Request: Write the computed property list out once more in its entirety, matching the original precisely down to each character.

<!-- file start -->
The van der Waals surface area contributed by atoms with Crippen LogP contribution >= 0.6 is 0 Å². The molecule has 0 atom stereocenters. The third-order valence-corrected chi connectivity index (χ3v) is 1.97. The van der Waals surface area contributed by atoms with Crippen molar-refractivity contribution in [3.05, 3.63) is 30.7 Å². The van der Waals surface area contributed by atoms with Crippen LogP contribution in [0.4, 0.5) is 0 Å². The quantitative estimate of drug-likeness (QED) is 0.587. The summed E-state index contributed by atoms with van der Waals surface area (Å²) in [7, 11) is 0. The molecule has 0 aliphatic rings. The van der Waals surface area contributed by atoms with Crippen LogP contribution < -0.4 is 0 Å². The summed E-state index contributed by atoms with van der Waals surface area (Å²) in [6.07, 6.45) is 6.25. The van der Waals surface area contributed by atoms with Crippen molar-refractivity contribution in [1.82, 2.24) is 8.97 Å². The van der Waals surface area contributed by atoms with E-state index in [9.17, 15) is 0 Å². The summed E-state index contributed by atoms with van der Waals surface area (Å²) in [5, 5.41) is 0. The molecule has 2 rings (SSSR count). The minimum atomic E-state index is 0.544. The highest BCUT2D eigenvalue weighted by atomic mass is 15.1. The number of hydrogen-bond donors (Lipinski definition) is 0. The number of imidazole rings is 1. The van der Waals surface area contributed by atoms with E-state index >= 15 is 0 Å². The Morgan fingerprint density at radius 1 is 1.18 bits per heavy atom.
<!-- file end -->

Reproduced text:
The van der Waals surface area contributed by atoms with Crippen LogP contribution >= 0.6 is 0 Å². The molecule has 0 atom stereocenters. The third-order valence-corrected chi connectivity index (χ3v) is 1.97. The van der Waals surface area contributed by atoms with Crippen molar-refractivity contribution in [3.05, 3.63) is 30.7 Å². The van der Waals surface area contributed by atoms with Crippen LogP contribution in [0.4, 0.5) is 0 Å². The quantitative estimate of drug-likeness (QED) is 0.587. The summed E-state index contributed by atoms with van der Waals surface area (Å²) in [7, 11) is 0. The molecule has 0 aliphatic rings. The van der Waals surface area contributed by atoms with Crippen LogP contribution < -0.4 is 0 Å². The summed E-state index contributed by atoms with van der Waals surface area (Å²) in [6.07, 6.45) is 6.25. The van der Waals surface area contributed by atoms with Crippen molar-refractivity contribution in [1.82, 2.24) is 8.97 Å². The van der Waals surface area contributed by atoms with E-state index in [9.17, 15) is 0 Å². The summed E-state index contributed by atoms with van der Waals surface area (Å²) in [5, 5.41) is 0. The molecule has 2 rings (SSSR count). The minimum atomic E-state index is 0.544. The highest BCUT2D eigenvalue weighted by atomic mass is 15.1. The number of hydrogen-bond donors (Lipinski definition) is 0. The number of imidazole rings is 1. The van der Waals surface area contributed by atoms with E-state index >= 15 is 0 Å². The Morgan fingerprint density at radius 1 is 1.18 bits per heavy atom.